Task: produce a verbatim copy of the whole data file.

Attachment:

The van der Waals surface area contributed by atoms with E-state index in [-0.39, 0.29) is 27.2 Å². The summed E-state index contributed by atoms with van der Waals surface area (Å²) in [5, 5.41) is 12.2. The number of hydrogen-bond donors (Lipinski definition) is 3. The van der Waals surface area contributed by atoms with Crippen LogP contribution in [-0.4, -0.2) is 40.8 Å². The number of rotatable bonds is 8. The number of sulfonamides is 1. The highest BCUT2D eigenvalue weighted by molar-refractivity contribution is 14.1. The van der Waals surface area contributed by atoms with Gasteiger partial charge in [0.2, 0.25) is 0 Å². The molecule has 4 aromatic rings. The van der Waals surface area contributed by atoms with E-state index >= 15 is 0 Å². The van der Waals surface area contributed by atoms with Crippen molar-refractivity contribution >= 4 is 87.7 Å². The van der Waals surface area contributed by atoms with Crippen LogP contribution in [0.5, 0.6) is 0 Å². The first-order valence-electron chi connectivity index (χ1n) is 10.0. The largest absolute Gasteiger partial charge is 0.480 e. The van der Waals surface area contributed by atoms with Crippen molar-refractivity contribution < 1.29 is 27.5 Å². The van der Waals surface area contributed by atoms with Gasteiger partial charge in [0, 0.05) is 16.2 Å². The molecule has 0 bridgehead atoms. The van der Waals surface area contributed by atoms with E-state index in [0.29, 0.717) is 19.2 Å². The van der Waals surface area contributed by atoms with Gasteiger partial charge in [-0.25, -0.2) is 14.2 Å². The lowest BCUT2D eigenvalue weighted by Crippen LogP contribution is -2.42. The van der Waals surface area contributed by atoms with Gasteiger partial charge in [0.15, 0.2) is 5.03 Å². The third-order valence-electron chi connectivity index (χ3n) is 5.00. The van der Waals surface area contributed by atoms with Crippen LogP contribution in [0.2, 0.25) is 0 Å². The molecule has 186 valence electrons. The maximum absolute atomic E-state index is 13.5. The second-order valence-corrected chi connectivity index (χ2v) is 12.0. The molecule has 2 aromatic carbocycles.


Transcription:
The van der Waals surface area contributed by atoms with E-state index in [-0.39, 0.29) is 27.2 Å². The summed E-state index contributed by atoms with van der Waals surface area (Å²) in [5, 5.41) is 12.2. The number of hydrogen-bond donors (Lipinski definition) is 3. The van der Waals surface area contributed by atoms with Crippen LogP contribution in [-0.4, -0.2) is 40.8 Å². The number of rotatable bonds is 8. The number of sulfonamides is 1. The highest BCUT2D eigenvalue weighted by molar-refractivity contribution is 14.1. The van der Waals surface area contributed by atoms with Gasteiger partial charge in [0.2, 0.25) is 0 Å². The molecule has 4 aromatic rings. The van der Waals surface area contributed by atoms with E-state index >= 15 is 0 Å². The van der Waals surface area contributed by atoms with Crippen molar-refractivity contribution >= 4 is 87.7 Å². The van der Waals surface area contributed by atoms with Crippen LogP contribution in [0.5, 0.6) is 0 Å². The first-order valence-electron chi connectivity index (χ1n) is 10.0. The largest absolute Gasteiger partial charge is 0.480 e. The van der Waals surface area contributed by atoms with Crippen molar-refractivity contribution < 1.29 is 27.5 Å². The van der Waals surface area contributed by atoms with Gasteiger partial charge in [0, 0.05) is 16.2 Å². The molecule has 0 bridgehead atoms. The van der Waals surface area contributed by atoms with E-state index in [0.29, 0.717) is 19.2 Å². The van der Waals surface area contributed by atoms with Gasteiger partial charge in [-0.25, -0.2) is 14.2 Å². The lowest BCUT2D eigenvalue weighted by Crippen LogP contribution is -2.42. The van der Waals surface area contributed by atoms with Gasteiger partial charge in [0.15, 0.2) is 5.03 Å². The third-order valence-electron chi connectivity index (χ3n) is 5.00. The van der Waals surface area contributed by atoms with Crippen LogP contribution in [0.2, 0.25) is 0 Å². The molecule has 186 valence electrons. The maximum absolute atomic E-state index is 13.5. The second-order valence-corrected chi connectivity index (χ2v) is 12.0. The molecule has 2 aromatic carbocycles.